Inside ‘ABC at Large’, the campaigning current affairs series, in 1962
Some of the most effective television campaigns of the past year have been launched from offices overlooking a gloomy Oldham side street.
They are, in fact, the offices of freelance journalists Tom Brennand and Roy Bottomley, co-editors of tonight’s (Saturday) late-night current affairs programme, ABC at Large. And crusades are their business.
It might be the plight of old people living alone in Birmingham. Or an over-populated dogs’ home in Sheffield. Or a vice problem in Liverpool. Their campaigns make themselves felt everywhere — even in Westminster. “But they don’t always make us popular,” said Bottomley.
When an ABC at Large programme showed the results of a week’s probe into Liverpool’s vice problem, there were strong reactions in the city. But the file they had assembled was gratefully accepted by Mr. Anthony Greenwood, M.P. for Rossendale, Lancs., who was taking part in a national inquiry into the problem of vice.
“After the Street Offences Bill was passed in Parliament, it was felt that an investigation should be made through-out the country to find out just what effects the new Bill was having,” said Mr. Greenwood.
“This was where the Liverpool file came in useful. It gave a helpful picture of the situation in an industrial city.”
Another M.P., Mr. Ellis Smith of Stoke-on-Trent, was campaigning for years about old mill lodges, flooded pits and quarries, which were claiming young lives every year throughout the country.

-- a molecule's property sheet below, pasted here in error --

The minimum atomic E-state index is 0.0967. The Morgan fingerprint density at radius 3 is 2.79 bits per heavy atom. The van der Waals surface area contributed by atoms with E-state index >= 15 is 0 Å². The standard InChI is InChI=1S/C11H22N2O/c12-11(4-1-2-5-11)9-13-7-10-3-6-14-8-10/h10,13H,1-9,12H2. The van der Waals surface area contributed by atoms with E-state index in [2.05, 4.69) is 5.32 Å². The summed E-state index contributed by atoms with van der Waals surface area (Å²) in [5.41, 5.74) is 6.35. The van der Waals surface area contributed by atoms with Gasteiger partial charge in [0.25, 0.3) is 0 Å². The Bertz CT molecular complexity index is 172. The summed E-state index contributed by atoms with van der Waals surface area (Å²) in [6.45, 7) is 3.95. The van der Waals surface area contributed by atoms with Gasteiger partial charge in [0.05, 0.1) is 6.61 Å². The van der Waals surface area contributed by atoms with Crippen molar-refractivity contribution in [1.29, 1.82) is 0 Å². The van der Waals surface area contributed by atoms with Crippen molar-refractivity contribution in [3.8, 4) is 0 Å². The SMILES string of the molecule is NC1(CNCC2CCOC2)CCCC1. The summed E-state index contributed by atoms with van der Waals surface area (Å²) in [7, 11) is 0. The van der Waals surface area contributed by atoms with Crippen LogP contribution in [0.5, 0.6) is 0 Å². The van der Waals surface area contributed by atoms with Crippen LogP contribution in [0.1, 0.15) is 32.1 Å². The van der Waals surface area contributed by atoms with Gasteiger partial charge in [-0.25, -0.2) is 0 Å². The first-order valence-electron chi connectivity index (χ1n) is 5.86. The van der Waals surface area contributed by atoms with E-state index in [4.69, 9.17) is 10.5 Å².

So ABC at Large went into the matter — and Mr. Smith is hoping that the publicity, coupled with the questions he is putting down about it in the House of Commons, will result in official action being taken to fill in the death traps.
“The investigation by ABC at Large stimulated a lot of interest,” said Mr. Smith. “The programme is doing a good job in bringing matters of this nature to the notice of the public.”
Congratulatory correspondence always follows a campaign.
When the team used a story about two old people found dead in their home, there was a veritable snowstorm of letters.
A studio demonstration of the dangers of driving under the influence of drink — in which a human “guinea pig” drank six double whiskies and then used a reaction tester to illustrate its effect on his “driving” — produced a commendation from the Royal Society for the Prevention of Accidents.
A programme about the dangers of poisons in the home brought in scores of letters demanding that the antidotes of all poisons should be included on the bottle labels — and ABC forwarded the suggestions to manufacturers.
“Reactions like these make you feel the job is really worth while,” said Brennand. “And yet, so often, it’s the little things that make the most profound impression on you.”
Little things, for instance, like the response from pensioners recently, when Tim Brinton was taken ill shortly after spending a week trying to live on an old-age pension.
“We got dozens of letters from grateful old people,” said Brennand, “thanking him for what he’d done, and offering best wishes for a speedy recovery.”